Last week, the Academy of the Impossible hosted the Toronto Bitcoin Summit. In case you didn’t make it—or have no idea what the heck a bitcoin is—here’s an overview of the world’s newest currency.
The world’s first digital currency, bitcoin is transferred directly from person to person online. The concept was first proposed in 2008 by an anonymous developer who has since disappeared (seriously). While bitcoin use hasn’t exactly exploded, its popularity and value have steadily increased over the past half-decade. Two years ago, one bitcoin was worth approximately $30. Today, it’s around $200.
The “bank” pays you service fees.
Get ready, because this is the part that makes our brains hurt. Each bitcoin is initially obtained by completing a mathematical formula. Because there is no physical banknote to keep track of, the currency uses what’s called a “block chain,” a publicly distributed ledger that anonymously stores every transaction. This ensures no one is simply copying and pasting their bit-code. Anyone can update and maintain the block chain, and people who do so are called “bitcoin miners.” Mining takes a lot of know-how and leg-work, so miners are rewarded in—what else?—bitcoins. For everyone else: Once you download the free software, you can exchange any currency for bitcoins online.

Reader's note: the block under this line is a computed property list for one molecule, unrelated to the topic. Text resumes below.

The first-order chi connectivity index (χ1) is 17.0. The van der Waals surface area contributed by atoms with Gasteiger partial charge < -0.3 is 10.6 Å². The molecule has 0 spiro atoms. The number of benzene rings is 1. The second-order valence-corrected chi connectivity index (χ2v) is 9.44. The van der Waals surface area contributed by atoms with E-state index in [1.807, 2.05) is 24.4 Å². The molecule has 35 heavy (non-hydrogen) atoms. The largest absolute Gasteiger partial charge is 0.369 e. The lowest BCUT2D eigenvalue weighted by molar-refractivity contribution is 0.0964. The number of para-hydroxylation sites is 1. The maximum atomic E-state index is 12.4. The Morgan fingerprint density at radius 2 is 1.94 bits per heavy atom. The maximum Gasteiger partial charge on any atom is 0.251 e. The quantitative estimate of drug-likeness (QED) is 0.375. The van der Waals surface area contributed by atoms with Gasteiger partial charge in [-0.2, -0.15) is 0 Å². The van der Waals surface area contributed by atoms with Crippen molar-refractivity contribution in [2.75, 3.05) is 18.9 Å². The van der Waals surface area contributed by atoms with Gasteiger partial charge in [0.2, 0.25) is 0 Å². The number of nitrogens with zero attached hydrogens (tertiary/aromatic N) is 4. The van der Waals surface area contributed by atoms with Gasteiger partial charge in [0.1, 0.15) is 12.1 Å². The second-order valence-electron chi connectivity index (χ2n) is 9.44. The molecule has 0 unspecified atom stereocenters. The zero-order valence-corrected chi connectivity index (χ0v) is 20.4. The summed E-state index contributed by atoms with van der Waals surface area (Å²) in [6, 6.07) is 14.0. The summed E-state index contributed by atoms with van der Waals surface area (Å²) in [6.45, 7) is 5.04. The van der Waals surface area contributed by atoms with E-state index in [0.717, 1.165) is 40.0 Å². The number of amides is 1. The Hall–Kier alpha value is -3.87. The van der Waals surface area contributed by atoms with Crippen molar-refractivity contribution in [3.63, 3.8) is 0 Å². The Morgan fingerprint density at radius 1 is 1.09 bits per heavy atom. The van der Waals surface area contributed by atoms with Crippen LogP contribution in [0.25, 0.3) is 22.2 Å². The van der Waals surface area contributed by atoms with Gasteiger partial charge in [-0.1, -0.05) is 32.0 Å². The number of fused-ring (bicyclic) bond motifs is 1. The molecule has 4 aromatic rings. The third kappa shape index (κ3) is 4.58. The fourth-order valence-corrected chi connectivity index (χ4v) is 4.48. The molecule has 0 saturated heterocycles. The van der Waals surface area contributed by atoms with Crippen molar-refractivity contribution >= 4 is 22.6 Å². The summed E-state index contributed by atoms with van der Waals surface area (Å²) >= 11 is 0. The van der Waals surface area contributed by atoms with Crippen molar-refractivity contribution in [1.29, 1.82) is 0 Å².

Yes, they work IRL.
You can spend bitcoins on physical things like music, videogames, clothes, and books. A number of websites already accept them, such as WordPress, Reddit, OkCupid, and most recently, Baidu (China’s version of Google). Bitcoin ATMs are already a thing, and could be in Toronto as early as December.
How soon until P.Diddy is “all about the bitcoins”?
Bitcoin is the only currency that is not controlled by a central bank or government. It is completely decentralized, and is self-governed by the bitcoin community, which anyone can join. Some think it will revolutionize how we see money, in the same way email transformed the way we communicate. It’s too early to say whether bitcoin will be as universal as Facebook or merely relegated to the Friendster bin of history—but it wouldn’t hurt to start being nicer to your IT guy in case you ever need to borrow a couple of bits.